Guide to Navigating Holiday Stress

how to navigate holiday stressYou may be already dealing with stress as you juggle caring for your parent with family responsibilities and holding down a job. Now that the holidays are here, the extra stress may just put you over the edge. It’s important that you, as a caregiver, take care of yourself during this busy time of year.

Here are some ideas for handling holiday stress and having a happy holiday season in the process.

1. Cut down on driving time

How many hours do you waste in your vehicle as you drive from errand to errand? There’s got to be a better way, right? You may already be doing much of your shopping online, and probably most of your banking too. That’s a good start, but you can save even more precious time by having such items as groceries or household products delivered to your door. A website called will direct you to the stores that offer delivery in your area—even letting you know about coupon savings and special deals that will more than offset the delivery fee. Many different types of merchants, including pet stores and office supply stores, also offer online product sales, many of which have free shipping.

2. Enlist help from family—including your parents

Who says you have to do it all? Cooking and cleaning are two time-consuming tasks that you can divvy up among family and extended family members quite easily during the holidays. The “everyone bring a dish” method works quite well for most family gatherings today. And if you still find yourself cooking too much, maybe you’re not handing as much off to other people as you should.

Don’t forget that there may be one or two people who would absolutely love to help—your parents. They may not be able to cook a full meal anymore, but if they’re physically able and they want to help, then  ask them to lend a hand. Maybe they can make a salad or whip up the mashed potatoes. Maybe there’s a special side dish or dessert they want to contribute to the holiday meal. Not only will this help you out, but it can help them feel wanted and appreciated—a definite “win/win.”

3. Enlist help from the professionals

Yes, professional help comes with a cost—but sometimes it’s worth it! Instead of cooking everything for your holiday party, let family members know you’re having the event catered this year. If they want to contribute something, perhaps they can chip in some money to offset the cost—or they can still bring a special homemade dish to supplement the catered fare. Instead of frantically cleaning your home this year, treat yourself to the once-a-year luxury of hiring a cleaning service to make your home “party-ready.”

And if you have several miscellaneous tasks you need to get done, consider a service like TaskRabbit, which will put you in contact with a “Tasker” who can do anything from general handyman work to home improvements to furniture assembly.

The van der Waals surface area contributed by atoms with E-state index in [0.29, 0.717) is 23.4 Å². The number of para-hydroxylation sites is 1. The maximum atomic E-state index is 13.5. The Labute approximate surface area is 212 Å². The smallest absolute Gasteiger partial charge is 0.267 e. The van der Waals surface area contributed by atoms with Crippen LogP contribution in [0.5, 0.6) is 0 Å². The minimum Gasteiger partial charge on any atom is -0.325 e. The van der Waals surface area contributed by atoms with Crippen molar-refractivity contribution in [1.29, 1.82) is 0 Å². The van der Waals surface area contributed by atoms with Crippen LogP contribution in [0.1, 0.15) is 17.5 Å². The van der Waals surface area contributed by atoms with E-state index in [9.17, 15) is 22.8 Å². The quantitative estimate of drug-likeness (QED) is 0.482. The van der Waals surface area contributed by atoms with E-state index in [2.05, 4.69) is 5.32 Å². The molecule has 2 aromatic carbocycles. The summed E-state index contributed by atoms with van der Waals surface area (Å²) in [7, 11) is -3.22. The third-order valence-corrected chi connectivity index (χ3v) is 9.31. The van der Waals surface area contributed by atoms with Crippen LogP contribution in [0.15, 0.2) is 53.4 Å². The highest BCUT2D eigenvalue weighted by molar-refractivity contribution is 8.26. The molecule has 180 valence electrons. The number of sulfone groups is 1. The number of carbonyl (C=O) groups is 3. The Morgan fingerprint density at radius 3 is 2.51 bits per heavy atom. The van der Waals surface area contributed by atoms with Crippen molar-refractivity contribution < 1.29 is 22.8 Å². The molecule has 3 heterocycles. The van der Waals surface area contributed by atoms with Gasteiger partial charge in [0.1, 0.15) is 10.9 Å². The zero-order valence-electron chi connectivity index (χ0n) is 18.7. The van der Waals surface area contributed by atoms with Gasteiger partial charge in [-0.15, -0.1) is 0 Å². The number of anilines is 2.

4. Streamline your gift-giving and wrapping activities

Sure, you’d like to give everyone you know a present, but if you’re pressed for time, all the shopping and gift-wrapping can wear you down. You can cut down on gift-giving by drawing names or coming up with a time-saving gift strategy—such as “every teen with a car is going to get a gas gift card this year” or “everyone gets a voucher for  tickets to the symphony, theater, concert venue, or favorite sporting event.” Those types of gifts are a lot easier to buy, and placing them in a card is a great way to cut down on gift-wrapping.

5. Plan a respite from caregiving

If family members are in town, this could be the perfect time for them to spend the day with Mom or Dad while you spend a day getting things done. Or better yet, use your respite time to pamper yourself. Take a long relaxing bath with your favorite bath bomb. Curl up with a good book. Or maybe even take a nap in the middle of the day.

If you don’t have family resources to give you that respite, explore outside resources such as adult daycare programs or local senior centers if you need to take a short caregiving break.

6. Take time to enjoy the season

Stop running or decorating or cooking for even one afternoon. Take the time to go to a holiday concert with your parents or other loved ones. Spend time visiting with relatives and friends. Host a Christmas cookie baking session—but put as much focus on having fun as you do on the cookie output.

7. Allow yourself to be less than perfect

So, your gravy is a little lumpy, and your pie is store-bought. Your decorations are a bit on the “skimpy” side this year, and your presents don’t have the usual ribbons and bows. Tell yourself: It’s okay. The important thing is being with family, taking the time to enjoy one another and reminisce.

Don’t sweat the “small stuff,” as the saying goes. If you start feeling stressed, give the special people in your life an extra hug and tell them you love them. Hearing “I love you” back is sometimes the best stress reliever of all.

CHIME IN: What are some stress-relievers for you during the holidays?

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One comment on “Guide to Navigating Holiday Stress
  1. Elizabeth says:

    Give a gift to yourself:
    Self compassion and self care. As far as the holiday season, my mantra is “less is more”.

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